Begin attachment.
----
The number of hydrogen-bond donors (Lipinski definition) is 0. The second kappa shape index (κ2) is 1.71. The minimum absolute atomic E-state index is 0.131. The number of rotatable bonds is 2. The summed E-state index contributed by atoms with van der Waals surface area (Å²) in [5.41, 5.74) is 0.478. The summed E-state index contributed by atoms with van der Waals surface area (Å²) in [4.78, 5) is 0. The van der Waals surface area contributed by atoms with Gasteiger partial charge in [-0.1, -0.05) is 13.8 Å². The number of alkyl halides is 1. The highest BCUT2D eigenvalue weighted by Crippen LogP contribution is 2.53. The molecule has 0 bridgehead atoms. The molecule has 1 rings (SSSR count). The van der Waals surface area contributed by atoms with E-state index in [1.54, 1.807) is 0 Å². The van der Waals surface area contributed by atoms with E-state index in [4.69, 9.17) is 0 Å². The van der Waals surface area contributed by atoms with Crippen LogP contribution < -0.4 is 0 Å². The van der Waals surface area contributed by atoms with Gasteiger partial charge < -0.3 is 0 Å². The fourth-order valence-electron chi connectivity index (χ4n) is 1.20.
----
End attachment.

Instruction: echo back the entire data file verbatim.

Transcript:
The number of hydrogen-bond donors (Lipinski definition) is 0. The second kappa shape index (κ2) is 1.71. The minimum absolute atomic E-state index is 0.131. The number of rotatable bonds is 2. The summed E-state index contributed by atoms with van der Waals surface area (Å²) in [5.41, 5.74) is 0.478. The summed E-state index contributed by atoms with van der Waals surface area (Å²) in [4.78, 5) is 0. The van der Waals surface area contributed by atoms with Gasteiger partial charge in [-0.1, -0.05) is 13.8 Å². The number of alkyl halides is 1. The highest BCUT2D eigenvalue weighted by Crippen LogP contribution is 2.53. The molecule has 0 bridgehead atoms. The molecule has 1 rings (SSSR count). The van der Waals surface area contributed by atoms with E-state index in [1.54, 1.807) is 0 Å². The van der Waals surface area contributed by atoms with E-state index in [4.69, 9.17) is 0 Å². The van der Waals surface area contributed by atoms with Crippen LogP contribution < -0.4 is 0 Å². The van der Waals surface area contributed by atoms with Gasteiger partial charge < -0.3 is 0 Å². The fourth-order valence-electron chi connectivity index (χ4n) is 1.20.